Low back pain is often treated with paraspinal injections of analgesics and steroids. Infectious complications of these techniques are rare but they can potentially hold high risks for the patients. History and clinical data of all patients admitted to a neurological unit suffering from community acquired purulent meningitis were prospectively analyzed during an 8 year interval (1992 and 2000) with special regard to the previous medical history. One hundred and twenty eight patients were included in the study. Eight out of 128 patients (6.25%) had a history of single or repeated paravertebral (4/8), facet-joint (2/8), peridural (1/8) or spinal (1/8) injections 2–21 days before admission to the hospital. In six out of eight patients either Staphylococcus aureus (4/8) or coagulase-negative staphylococci (2/8) were found in the cerebro spinal fluid (CSF), in two patients no causative organism was detected. One patient died, three survived with sequel. Repeated paraspinal, peridural or spinal injections with analgesic drugs in combination with corticosteroids hold a risk for parameningeal inoculation of bacteria resulting in paraspinal, spinal, and epidural abscesses or meningitis. The absolute frequency of these complications may be rare but they are responsible for a considerable proportion of community acquired purulent CNS infections.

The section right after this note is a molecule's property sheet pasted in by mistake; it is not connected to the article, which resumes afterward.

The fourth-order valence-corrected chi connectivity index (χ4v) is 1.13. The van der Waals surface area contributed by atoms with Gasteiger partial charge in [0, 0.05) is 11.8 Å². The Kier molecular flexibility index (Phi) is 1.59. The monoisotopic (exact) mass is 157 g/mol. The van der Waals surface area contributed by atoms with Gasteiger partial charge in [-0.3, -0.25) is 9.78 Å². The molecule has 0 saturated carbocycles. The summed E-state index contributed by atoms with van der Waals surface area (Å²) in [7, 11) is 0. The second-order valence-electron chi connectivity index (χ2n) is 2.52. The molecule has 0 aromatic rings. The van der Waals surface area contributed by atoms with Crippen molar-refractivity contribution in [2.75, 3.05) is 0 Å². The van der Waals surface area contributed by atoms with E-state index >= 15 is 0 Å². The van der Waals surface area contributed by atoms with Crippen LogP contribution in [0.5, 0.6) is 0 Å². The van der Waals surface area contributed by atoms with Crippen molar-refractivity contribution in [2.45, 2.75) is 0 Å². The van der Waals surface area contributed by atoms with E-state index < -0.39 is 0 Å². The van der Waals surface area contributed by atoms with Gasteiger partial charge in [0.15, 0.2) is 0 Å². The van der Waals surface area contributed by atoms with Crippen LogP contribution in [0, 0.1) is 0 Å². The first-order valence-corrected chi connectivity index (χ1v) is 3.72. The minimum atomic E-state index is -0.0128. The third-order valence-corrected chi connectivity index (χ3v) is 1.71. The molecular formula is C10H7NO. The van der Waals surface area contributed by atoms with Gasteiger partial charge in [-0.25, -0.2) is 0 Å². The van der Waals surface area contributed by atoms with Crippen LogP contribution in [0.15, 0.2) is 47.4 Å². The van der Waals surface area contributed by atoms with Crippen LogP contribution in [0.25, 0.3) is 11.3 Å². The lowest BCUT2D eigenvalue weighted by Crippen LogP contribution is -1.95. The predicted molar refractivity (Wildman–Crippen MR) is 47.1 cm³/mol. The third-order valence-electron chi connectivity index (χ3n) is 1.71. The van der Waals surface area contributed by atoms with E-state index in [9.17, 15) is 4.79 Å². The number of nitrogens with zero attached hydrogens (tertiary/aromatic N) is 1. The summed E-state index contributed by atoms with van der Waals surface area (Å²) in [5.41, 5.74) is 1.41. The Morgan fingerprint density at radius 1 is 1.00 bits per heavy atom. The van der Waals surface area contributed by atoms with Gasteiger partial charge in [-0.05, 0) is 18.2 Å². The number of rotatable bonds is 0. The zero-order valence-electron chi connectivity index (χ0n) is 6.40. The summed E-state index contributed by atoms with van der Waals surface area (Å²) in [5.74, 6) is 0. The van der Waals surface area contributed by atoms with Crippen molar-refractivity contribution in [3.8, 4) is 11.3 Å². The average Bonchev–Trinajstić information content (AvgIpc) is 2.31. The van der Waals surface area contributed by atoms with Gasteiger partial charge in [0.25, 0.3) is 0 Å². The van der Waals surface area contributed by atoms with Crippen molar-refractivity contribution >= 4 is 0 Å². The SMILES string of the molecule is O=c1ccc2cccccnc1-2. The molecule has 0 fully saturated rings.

aKlinik und Poliklinik für Neurologie, Friedrich-Alexander-Universität Erlangen-Nürnberg, Germany
bKlinik und Poliklinik für Neurologie, Martin-Luther-Universität, Germany
cNeurologische Klinik, Krankenhaus Rummelsberg, Germany
*Corresponding author. Klinik für Neurologie, Martin-Luther-Universität, Ernst-Grube-Straβe 40, 06097 Halle/Saale, Germany. Tel.: +49 345 5572858; fax: +49 345 5572020.
Received 12 October 2004; received in revised form 2 May 2005; accepted 23 May 2005.